Publisher's Commentary

Peace keepers Vs. peace makers

A recent call to send "peace keepers" to Syria has once again confused police with soldiers in the public's mind. The problem has become even more acute in Canada, with its many refugees and high ethnic diversity.

Many of the new immigrants come from countries where there is little difference between the functions of police and the military. This is made even more difficult by some agencies permitting officers to wear military looking exterior armour.

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Blue Line Magazine August / September 2011

Reasonable suspicion requires objective facts

Although requiring objective facts, the threshold for a reasonable suspicion justifying an investigative detention is not as stringent as the standard required for an arrest.

In R. v. Savage, 2011 SKCA 65 police in Saskatchewan stopped the accused for speeding. The officers were performing traffic duties and had a drug sniffing dog with them. The truck’s interior was somewhat cluttered with food wrappers, drink bottles and maps, both windows were down and there was a very strong, almost overpowering, odour of air freshener. Savage was extremely nervous, trembling and breathing rapidly, his hands shaking, carotid artery visibly pulsating and voice cracking.

The vehicle and Savage were from Ontario and he said he was employed part-time in Alberta and travelled back and forth for that purpose. Police thought this explanation a bit odd, as it involved long distance travel for parttime work. Although they had noted a number of “flags” that alerted them to the possibility the accused might be transporting contraband, the officers did not yet believe they had grounds to detain the accused for further investigation. These flags were: • extreme nervousness; * cluttered appearance of the truck’s interior;  * the somewhat odd explanation of why he was travelling;  * very strong smell of air freshener and the open passenger side window, suggesting it could be used to mask the smell of contraband; and  * Savage was travelling west to east, bound for a large urban centre. 

A computer check revealed Savage had a criminal record, including a conviction about 18 years prior for trafficking in drugs. At this point an officer opined that he now had sufficient grounds to detain. The criminal record was the tipping point so that the accumulation of suspicious factors gave rise to a reasonable suspicion that Savage might be transporting drugs.

The drug dog made a positive hit at the rear of the vehicle. Savage was arrested and the truck searched as an incident to arrest. Four pounds of marijuana divided in eight half pound bags were found, rolled up in a sleeping bag and tucked in the box of the truck. Savage was charged with possession of marijuana for the purpose of trafficking.

A Saskatchewan Provincial Court judge determined that the factors the officers relied upon did not support a reasonable suspicion to detain Savage nor deploy the sniffer dog. She noted the absence of positive indications of drug possession, such as a smell of marijuana or the presence of drug paraphernalia, and that Savage wasn’t driving someone else’s vehicle. Each individual factor was innocuous when taken alone.

“(T)he police officer did not have a reasonable suspicion that the accused was guilty of an on-going criminal offence,” she said. “A hunch is not good enough, even though in hindsight, the police were right. In this case, all of the relevant evidence, considered collectively, does not satisfy the reasonable suspicion test of criminal activity.”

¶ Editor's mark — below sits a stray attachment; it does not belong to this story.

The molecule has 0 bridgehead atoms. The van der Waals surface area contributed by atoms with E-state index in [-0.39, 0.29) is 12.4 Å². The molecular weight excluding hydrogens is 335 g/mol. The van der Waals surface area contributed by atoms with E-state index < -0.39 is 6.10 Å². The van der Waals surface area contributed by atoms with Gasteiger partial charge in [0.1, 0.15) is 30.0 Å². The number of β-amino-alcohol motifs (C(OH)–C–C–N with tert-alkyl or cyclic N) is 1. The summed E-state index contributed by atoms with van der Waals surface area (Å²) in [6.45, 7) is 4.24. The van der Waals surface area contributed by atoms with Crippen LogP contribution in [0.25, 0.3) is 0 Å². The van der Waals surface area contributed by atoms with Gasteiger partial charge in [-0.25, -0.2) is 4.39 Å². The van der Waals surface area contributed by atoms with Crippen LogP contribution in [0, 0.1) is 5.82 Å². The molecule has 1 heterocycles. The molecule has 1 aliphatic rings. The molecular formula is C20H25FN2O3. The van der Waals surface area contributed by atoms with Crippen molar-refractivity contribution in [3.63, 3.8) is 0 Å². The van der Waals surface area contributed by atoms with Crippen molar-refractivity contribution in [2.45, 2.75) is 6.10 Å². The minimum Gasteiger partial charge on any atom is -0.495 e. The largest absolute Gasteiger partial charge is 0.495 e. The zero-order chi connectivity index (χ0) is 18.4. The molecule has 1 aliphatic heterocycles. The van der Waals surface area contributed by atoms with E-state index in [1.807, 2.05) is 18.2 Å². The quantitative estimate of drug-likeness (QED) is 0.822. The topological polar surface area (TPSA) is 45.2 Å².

Since the grounds for the arrest arose from the sniffer dog hit, the arrest was unlawful and the vehicle search unreasonable. The evidence was excluded under s. 24(2) and Savage was acquitted.

The Crown appealed to the Saskatchewan Court of Appeal, which found the trial judge imposed an unduly high standard in evaluating the facts the officers relied upon to justify a reasonable suspicion Savage might be transporting illegal drugs. She confounded the threshold of reasonable suspicion with that of reasonable and probable grounds:

Although neither requires proof beyond a reasonable doubt, there is a significant distinction between the test of objectively reasonable and probable grounds to believe that a crime has been committed and the test of objectively reasonable suspicion that a crime is being or has been committed. The former requires that the factors relied upon have enough probative value to establish the probability that the suspect is implicated in criminal activity. This is the threshold required for a lawful arrest and a physical search incident to arrest.

The standard for reasonable suspicion, the threshold for investigative detention and for the deployment of a sniffer dog, is less stringent. This requires that the police have more than a mere hunch, based on intuition gained by experience. They must be able to point to objective facts that support the suspicion. However, the lower standard does not require that the officers be able to point to factors sufficient to establish the probability of the crime. Reasonable suspicion is a lower standard and can be established by less evidence, with less probative value, than reasonable and probable cause (para. 18).

A “positive indication” of drug possession, such as the presence of an odour of marijuana or drug paraphernalia in plain view, could well provide reasonable grounds for an arrest but their absence is not determinative in relation to the test for reasonable suspicion. Moreover, “the trial judge erred in failing to assess or to appreciate the probative value, or the relevance, of the factors cited by the officers as grounding